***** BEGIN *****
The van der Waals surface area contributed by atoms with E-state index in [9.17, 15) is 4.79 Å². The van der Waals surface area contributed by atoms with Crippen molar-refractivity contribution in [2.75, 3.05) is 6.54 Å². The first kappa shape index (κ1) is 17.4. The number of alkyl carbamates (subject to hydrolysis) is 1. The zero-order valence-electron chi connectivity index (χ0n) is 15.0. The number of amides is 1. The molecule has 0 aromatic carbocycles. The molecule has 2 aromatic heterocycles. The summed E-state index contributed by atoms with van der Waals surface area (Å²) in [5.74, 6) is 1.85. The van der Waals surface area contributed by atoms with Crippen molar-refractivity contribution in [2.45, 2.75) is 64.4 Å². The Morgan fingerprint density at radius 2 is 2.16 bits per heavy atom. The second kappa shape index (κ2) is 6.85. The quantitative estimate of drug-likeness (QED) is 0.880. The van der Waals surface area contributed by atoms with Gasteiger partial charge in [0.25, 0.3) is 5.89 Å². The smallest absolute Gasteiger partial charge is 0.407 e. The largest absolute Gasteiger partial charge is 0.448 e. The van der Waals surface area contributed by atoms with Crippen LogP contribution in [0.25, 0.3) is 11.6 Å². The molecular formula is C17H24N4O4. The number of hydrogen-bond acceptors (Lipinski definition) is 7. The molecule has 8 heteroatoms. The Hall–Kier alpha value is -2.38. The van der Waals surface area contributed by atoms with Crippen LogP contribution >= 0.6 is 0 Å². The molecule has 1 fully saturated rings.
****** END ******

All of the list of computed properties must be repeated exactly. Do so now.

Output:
The van der Waals surface area contributed by atoms with E-state index in [9.17, 15) is 4.79 Å². The van der Waals surface area contributed by atoms with Crippen molar-refractivity contribution in [2.75, 3.05) is 6.54 Å². The first kappa shape index (κ1) is 17.4. The number of alkyl carbamates (subject to hydrolysis) is 1. The zero-order valence-electron chi connectivity index (χ0n) is 15.0. The number of amides is 1. The molecule has 0 aromatic carbocycles. The molecule has 2 aromatic heterocycles. The summed E-state index contributed by atoms with van der Waals surface area (Å²) in [5.74, 6) is 1.85. The van der Waals surface area contributed by atoms with Crippen molar-refractivity contribution in [2.45, 2.75) is 64.4 Å². The Morgan fingerprint density at radius 2 is 2.16 bits per heavy atom. The second kappa shape index (κ2) is 6.85. The quantitative estimate of drug-likeness (QED) is 0.880. The van der Waals surface area contributed by atoms with Gasteiger partial charge in [0.25, 0.3) is 5.89 Å². The smallest absolute Gasteiger partial charge is 0.407 e. The largest absolute Gasteiger partial charge is 0.448 e. The van der Waals surface area contributed by atoms with Crippen LogP contribution in [0.25, 0.3) is 11.6 Å². The molecular formula is C17H24N4O4. The number of hydrogen-bond acceptors (Lipinski definition) is 7. The molecule has 8 heteroatoms. The Hall–Kier alpha value is -2.38. The van der Waals surface area contributed by atoms with Crippen LogP contribution >= 0.6 is 0 Å². The molecule has 1 fully saturated rings.